health

Diabetes type 2 symptoms: Erectile dysfunction could be a sign of high blood sugar


Fatigue can be a key warning sign of type 2 diabetes, but it’s so easy to brush off as inconsequential. Furthermore, other subtle signs of the condition may go unchecked too. Could you have the condition? You may have heard of diabetes, but do you really know the nuts and bolts of how it works? For one reason or another, the pancreas – an organ that hides behind the stomach – starts malfunctioning.

The pancreas either can’t make enough of the hormone insulin, or the insulin it does make doesn’t work properly.

Diabetes UK explained you’re more at risk of this happening if you:

  • Have a family history of type 2 diabetes
  • Are overweight
  • White and over 40
  • African-Caribbean, Black African, or South Asian and over 25
  • You have high blood pressure

Whenever you take a bite of something to eat – regardless of what it is – the carbohydrates are transformed into glucose, a type of sugar.

Insulin then acts as the key allowing glucose into the body’s cells, so it can be used up as an energy source.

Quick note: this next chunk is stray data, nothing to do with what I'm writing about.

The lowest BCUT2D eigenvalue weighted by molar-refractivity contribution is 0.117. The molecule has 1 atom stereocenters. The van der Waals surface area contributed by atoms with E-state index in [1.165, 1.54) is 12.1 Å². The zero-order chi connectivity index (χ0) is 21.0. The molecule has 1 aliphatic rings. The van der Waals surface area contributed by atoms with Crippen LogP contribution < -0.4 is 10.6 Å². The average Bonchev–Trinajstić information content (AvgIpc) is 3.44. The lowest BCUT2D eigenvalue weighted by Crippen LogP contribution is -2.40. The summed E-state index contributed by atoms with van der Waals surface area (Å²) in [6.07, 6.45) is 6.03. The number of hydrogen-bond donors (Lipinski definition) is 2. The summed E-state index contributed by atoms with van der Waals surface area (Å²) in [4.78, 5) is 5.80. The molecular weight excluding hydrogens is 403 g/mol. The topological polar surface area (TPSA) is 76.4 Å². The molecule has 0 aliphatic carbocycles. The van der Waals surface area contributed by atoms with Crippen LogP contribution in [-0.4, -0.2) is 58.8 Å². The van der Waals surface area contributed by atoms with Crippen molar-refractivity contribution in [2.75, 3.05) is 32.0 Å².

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Should not enough blood reach the penis, sensation will be lost, and there will be difficulty with getting an erection.

Erectile dysfunction is also known as impotence, which may mean you can’t get or keep an erection.

Early warning signs can include losing the morning erection, which can be down to:

  • Reduced blood flow
  • Nerve damage
  • Damaged blood vessels

Pills such as Viagra and Cialis can cause heart problems, so it’s not an easy fix.

If diabetes is the cause of erectile dysfunction, then only more damage will be done to your health the longer it’s left untreated.

Examples include: kidney problems, foot and eye problems, a stroke and heart attack.

The earliest warning signs of type 2 diabetes, most commonly missed are:

  • Increased urination
  • Increased hunger
  • Increased thirst
  • Blurred vision
  • Slow healing of cuts and wounds

Diabetes UK warned that people could be suffering from the condition for up to a decade before they finally see their GP to get tested.

The easiest way to check whether or not you have diabetes is to speak to your GP.

They can arrange a simple blood test that can check your glucose levels in your blood.

From there, you will find out if you have the condition or not, and how best to manage it.

Whatever you do, if you’re concerned you might have diabetes, don’t put off seeing a doctor.





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